Try closer to 10,000 and up. True though, and SD cards tend to be MLC, sometimes TLC. CompactFlash and SD/SDHC cards are designed to transparently map out cells that go bad, or in some cases when they reach a predefined limit, to increase longevity. They're rated at 10-year odle data retention.


    >Also the faster you write to the card the worse the endurance becomes.
    I heard this myth years ago when SSDs were just becoming a thing, there's no evidence for it being the case. Are you referring to garbage collection? In which case yes, lack of it does cause very bad performance degradation. If you're curious, iOS doesn't support TRIM and Apple only introduced it for 3rd-party SSDs with El Capitan.

    >
    you can get better quality going to Class 10 certify SD cards
    Class is nothing to do with quality of the NAND, it's speed. You can get some mighty shit class 10s, but the faster are currently the UHS class 1 and 3 (which is confusing, I know, considering Class 2 was previously the slowest)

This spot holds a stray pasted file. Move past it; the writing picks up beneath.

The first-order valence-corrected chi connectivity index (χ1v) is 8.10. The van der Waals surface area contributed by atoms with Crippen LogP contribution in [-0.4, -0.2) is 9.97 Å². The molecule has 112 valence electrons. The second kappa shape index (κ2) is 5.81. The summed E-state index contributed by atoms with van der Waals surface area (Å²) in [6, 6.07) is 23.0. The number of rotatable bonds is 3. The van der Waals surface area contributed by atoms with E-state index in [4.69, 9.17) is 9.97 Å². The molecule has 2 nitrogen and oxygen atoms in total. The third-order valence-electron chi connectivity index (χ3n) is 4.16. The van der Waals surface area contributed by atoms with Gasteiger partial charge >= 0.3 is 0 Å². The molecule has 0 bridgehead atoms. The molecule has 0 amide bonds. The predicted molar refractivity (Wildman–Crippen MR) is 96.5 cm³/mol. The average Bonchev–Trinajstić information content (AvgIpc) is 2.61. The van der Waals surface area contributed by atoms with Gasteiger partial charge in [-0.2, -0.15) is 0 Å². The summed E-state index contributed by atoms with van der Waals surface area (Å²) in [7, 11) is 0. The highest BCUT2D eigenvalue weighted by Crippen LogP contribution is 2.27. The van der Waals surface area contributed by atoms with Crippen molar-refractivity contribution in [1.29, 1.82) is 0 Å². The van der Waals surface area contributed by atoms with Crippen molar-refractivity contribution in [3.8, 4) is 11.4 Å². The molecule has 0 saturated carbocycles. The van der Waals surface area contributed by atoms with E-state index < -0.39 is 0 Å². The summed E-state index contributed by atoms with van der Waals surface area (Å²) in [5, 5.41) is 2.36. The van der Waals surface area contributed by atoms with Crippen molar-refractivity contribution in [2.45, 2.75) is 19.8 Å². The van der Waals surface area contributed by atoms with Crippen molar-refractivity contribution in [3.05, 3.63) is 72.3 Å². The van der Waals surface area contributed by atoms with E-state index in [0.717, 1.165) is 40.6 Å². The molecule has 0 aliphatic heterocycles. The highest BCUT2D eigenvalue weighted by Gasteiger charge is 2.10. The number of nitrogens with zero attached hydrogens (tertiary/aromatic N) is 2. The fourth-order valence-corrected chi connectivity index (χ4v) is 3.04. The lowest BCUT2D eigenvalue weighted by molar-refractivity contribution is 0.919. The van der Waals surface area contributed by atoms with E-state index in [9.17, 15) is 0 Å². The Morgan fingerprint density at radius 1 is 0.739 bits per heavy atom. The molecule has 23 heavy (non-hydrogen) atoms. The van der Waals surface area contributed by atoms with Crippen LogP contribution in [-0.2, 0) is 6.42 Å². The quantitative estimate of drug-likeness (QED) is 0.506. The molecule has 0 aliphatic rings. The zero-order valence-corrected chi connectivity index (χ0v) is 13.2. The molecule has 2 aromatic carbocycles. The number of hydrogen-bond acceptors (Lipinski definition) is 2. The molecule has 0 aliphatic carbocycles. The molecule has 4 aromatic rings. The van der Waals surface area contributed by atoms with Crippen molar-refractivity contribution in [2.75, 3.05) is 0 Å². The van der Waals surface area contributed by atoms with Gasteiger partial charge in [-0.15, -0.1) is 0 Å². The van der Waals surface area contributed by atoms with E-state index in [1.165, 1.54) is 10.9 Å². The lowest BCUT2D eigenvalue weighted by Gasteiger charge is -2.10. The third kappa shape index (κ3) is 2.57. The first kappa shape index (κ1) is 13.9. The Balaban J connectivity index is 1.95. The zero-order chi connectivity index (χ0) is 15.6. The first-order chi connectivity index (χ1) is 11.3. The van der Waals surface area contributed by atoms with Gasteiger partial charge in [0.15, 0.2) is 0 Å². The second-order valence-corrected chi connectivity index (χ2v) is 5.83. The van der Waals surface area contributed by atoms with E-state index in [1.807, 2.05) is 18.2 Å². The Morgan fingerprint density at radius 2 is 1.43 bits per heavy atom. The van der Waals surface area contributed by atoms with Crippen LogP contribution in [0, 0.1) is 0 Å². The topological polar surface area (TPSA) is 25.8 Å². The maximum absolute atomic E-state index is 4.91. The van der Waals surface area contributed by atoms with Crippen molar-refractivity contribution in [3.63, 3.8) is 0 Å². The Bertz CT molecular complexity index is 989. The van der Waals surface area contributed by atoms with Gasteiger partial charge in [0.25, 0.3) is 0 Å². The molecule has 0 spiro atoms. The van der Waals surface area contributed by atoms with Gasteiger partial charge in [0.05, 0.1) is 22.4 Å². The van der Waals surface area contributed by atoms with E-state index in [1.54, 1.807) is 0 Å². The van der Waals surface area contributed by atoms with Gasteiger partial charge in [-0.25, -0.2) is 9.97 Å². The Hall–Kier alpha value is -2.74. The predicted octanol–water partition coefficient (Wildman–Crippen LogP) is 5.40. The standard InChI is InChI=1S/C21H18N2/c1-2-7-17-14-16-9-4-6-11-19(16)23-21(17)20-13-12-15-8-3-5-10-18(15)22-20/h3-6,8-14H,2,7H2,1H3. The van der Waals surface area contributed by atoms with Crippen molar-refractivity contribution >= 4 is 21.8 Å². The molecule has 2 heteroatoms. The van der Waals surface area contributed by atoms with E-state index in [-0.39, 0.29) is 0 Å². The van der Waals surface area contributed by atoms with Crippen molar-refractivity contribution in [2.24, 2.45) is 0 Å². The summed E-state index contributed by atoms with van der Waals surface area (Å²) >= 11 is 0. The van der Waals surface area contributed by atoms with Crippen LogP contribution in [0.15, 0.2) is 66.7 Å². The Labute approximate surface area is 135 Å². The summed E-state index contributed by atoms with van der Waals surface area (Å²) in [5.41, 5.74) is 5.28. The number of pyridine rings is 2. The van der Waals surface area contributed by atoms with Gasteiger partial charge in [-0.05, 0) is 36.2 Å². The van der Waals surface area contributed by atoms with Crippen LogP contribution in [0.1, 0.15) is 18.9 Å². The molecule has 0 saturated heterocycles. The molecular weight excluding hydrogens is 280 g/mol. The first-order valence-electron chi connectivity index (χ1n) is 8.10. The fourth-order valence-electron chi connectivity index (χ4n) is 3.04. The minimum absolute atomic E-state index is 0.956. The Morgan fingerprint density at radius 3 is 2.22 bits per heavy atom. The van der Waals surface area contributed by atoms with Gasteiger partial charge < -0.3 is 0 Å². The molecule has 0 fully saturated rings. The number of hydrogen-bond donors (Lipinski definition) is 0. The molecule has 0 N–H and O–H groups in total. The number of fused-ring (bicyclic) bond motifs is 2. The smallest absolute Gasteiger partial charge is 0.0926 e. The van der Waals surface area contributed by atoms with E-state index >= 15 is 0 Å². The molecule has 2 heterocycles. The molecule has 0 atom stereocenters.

>The point about MircoSD cards is  the fact they are not the same quality of the NAND Apple is using inside the phone.
    Apple uses MLC for its NAND in iPhones, and from the 6 and owards some used TLC. I don't think Apple considers it something worth talking about, as it's likely to make little difference to the end user and if you only use your phone a year, it's not likely to make a difference either way. If you jailbreak your iPhone, you can check your bits per cell and determine if it's TLC or MLC. Apple does not use SLC, and has little reason to. It's enterprise-class, with the longest data retention and looking at Amazon, 32GB SLC SSDs still cost upwards of $300.